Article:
I hammered three nails into the wall to hold it in place, and wrapped some wire around the branch and nails to secure it. Then I used the same scrap wire to attach some clothes pins and large clips to the branch for holding the artwork.

Leave the moss intact and use a wire to afix your clothes pins and clips to your stick. Photo © Liesl Clark

Voila! A stick-centered art display.

Branch Out With Your Children's Art. Photo © Liesl Clark

How do you display your children’s art?

Ode to Tall Trees And The Sticks They Produce

Tall Trees, Photo © Liesl Clark

We live out in the sticks — literally.  All around us, sticks tend to abound. Our land is a thin strip of a clearing in a second growth fir and cedar forest punctuated by the green canopy of enormous big leaf maples. We’re on a tree-sheltered bluff above Puget Sound where winter winds blow down branches like myriad arm parts of stiff wooden dolls.

Kindling, Photo © Liesl Clark

We pick up the branches all winter long, a resource dropped from above, but readily put to use. Nothing is wasted here. Large pieces are cut into lengths for the fire as we heat our home entirely with wood. Small bits are used as kindling, we even pick up many of the pine cones to use as firestarters and store them in baskets, and the green wood goes in the stick pile, to be temporarily used as shelter for the creatures that live deep inside.

Little Creature Habitat: The Stick Pile, Photo©Liesl Clark

Every property should have a stick pile. It provides safe cover for wild birds and we know a possum or 2 live there. Think Christopher Robin and the little homes his friends had.

Come spring, we always have stick construction to do. Our whole property is outlined with natural fencing to keep deer at bay. The sticks are the mainstay barrier, not a serious one, but a natural barrier that doesn’t set us too far apart from the forest beyond.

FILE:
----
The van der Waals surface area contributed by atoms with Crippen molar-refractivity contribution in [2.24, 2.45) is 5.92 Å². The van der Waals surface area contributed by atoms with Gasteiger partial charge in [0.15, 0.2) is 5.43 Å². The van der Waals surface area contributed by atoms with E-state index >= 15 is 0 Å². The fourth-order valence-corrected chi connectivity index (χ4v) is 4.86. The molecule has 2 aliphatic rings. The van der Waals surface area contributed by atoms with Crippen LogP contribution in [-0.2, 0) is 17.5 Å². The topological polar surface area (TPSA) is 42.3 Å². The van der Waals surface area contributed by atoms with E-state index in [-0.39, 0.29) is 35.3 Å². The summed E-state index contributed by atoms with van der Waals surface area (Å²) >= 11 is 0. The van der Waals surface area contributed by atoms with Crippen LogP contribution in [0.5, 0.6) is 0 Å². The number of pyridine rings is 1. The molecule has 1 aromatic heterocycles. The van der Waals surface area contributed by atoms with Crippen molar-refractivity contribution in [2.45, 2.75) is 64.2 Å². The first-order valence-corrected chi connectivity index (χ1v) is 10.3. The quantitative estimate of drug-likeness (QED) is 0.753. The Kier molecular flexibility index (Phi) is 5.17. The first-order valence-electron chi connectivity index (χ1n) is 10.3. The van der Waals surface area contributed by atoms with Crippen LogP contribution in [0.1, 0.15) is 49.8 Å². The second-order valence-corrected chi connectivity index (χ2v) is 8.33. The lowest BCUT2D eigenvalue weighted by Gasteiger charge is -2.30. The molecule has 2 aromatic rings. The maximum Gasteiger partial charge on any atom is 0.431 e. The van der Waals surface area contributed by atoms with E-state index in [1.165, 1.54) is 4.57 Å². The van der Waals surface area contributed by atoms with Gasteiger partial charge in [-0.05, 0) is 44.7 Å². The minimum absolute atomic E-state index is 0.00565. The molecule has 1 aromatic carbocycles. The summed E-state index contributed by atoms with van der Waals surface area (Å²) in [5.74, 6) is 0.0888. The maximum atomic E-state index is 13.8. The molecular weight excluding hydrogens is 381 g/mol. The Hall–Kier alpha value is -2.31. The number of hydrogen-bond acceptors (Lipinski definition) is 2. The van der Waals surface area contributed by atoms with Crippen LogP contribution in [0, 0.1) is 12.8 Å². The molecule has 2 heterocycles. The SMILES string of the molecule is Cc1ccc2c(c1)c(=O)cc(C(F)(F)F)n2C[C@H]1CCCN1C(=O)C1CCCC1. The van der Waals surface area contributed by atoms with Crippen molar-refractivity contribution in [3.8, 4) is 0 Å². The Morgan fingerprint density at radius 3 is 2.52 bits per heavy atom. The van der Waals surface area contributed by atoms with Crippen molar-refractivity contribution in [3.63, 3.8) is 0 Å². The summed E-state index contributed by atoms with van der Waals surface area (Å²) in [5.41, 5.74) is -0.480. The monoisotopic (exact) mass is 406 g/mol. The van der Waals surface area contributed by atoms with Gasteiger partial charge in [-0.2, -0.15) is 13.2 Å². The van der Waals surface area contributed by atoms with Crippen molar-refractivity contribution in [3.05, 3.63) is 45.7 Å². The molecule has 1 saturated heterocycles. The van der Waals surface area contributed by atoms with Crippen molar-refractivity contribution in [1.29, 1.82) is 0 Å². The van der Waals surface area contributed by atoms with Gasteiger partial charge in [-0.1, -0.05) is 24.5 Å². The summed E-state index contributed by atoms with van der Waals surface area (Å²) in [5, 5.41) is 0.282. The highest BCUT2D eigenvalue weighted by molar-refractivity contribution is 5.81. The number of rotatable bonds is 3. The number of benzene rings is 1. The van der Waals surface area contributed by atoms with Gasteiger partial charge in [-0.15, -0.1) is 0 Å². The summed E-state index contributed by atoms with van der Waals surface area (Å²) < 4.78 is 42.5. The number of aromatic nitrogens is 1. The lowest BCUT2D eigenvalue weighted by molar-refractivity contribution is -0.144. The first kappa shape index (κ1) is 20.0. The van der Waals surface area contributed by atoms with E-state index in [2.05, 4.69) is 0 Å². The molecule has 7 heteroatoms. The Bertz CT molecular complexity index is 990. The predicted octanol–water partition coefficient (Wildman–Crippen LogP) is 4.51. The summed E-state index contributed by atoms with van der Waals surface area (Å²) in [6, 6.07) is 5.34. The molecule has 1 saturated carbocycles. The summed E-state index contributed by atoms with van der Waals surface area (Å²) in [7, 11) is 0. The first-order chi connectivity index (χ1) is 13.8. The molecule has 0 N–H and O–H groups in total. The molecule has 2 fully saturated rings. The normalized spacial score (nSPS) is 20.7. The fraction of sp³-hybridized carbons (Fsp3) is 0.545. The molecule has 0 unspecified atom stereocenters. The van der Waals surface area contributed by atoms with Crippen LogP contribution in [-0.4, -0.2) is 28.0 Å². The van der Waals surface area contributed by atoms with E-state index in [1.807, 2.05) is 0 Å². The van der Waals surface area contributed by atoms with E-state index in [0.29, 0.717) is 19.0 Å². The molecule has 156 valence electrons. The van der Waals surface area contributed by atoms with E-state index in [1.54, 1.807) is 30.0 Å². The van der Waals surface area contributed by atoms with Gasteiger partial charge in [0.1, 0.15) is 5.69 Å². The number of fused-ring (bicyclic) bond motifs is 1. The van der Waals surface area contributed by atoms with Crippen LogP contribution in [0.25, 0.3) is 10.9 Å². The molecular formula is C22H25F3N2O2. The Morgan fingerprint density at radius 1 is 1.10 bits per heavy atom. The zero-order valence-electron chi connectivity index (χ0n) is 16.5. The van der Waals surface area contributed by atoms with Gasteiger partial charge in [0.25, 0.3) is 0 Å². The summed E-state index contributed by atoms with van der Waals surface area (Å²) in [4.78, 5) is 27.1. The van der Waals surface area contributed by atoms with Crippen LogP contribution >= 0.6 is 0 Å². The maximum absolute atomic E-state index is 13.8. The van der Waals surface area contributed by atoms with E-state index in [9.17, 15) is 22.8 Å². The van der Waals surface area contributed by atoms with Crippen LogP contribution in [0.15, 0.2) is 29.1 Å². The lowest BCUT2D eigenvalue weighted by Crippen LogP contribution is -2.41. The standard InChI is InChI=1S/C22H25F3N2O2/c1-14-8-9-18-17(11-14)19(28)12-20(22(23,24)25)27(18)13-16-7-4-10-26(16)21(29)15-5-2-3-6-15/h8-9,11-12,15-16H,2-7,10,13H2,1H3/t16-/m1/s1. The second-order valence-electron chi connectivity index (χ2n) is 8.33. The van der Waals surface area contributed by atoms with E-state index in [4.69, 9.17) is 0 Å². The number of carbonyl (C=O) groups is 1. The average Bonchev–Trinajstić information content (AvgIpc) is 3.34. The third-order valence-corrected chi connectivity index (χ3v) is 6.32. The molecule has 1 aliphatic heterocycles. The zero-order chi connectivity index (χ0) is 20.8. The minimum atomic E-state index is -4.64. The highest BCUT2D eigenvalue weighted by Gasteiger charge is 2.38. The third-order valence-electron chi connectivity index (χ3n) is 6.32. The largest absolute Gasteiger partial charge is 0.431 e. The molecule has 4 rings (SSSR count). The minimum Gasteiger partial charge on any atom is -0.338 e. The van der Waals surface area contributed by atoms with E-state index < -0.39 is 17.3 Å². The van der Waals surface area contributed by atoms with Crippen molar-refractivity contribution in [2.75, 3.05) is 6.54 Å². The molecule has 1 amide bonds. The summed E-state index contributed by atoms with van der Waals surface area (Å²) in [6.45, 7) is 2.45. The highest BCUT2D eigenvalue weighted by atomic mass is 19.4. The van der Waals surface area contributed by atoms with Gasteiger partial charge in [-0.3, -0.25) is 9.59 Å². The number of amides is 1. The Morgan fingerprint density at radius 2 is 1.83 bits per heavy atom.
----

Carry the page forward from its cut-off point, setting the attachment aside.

Deer-proof fence? Well, sort of. Photo © Liesl Clark

But it’s the vegetable garden that gets all the attention around here. It’s enclosed by a stick structure unmatched, perhaps, on the planet.

The idea started with my son, Finn, who at 4 decided we needed to build a fence for a garden. We designed lengths of fence that went into the ground, pre-built by the 2 of us: Three lengths were horizontally affixed to 2 vertical posts with thin vertical sticks then fixed every foot or so. We built half a garden’s -worth and then took a break, a little discouraged by the huge effort. Then our friend, Ang Temba, arrived from Nepal and recognized the design as one commonly used in rural mountain villages. He finished the project with renewed vigor. The fence is hardware-dependent, 4-inch long screws and a power drill do the job, as well as a post-hole digger to bury the thick posts.

Stick Fence 2.jpg Photo © Liesl Clark

Drilling Stick Fence.jpg Photo © Liesl Clark

Beautiful arched hemlock and cedar branches adorn the uppermost reaches of the fence, some 7-8 feet high, to deter deer from jumping inside.

Arches National Fence, Photo © Liesl Clark

We liked the structure so much that when it came to enclosing our chickens (to protect them from raccoons, bald eagles, and mink) we built a stick fence for them, too. It’s actually an entire timberframe aviary fully enclosed in requisite chicken wire.

Chicks in Sticks, Photo © Liesl Clark

As soon as we finished it, our coop, known as “Chicks in Sticks,” was featured in Bainbridge Island’s first Tour de Coop, surely picked for the whimsical stick-fort-like hideout the feathered girls call home.

The trees must look on with amusement, peering down through their branches at our woven stick world below. Why do we gain such pleasure from making sense of the materials made readily available to us by the wind, the land, and the tall trees above?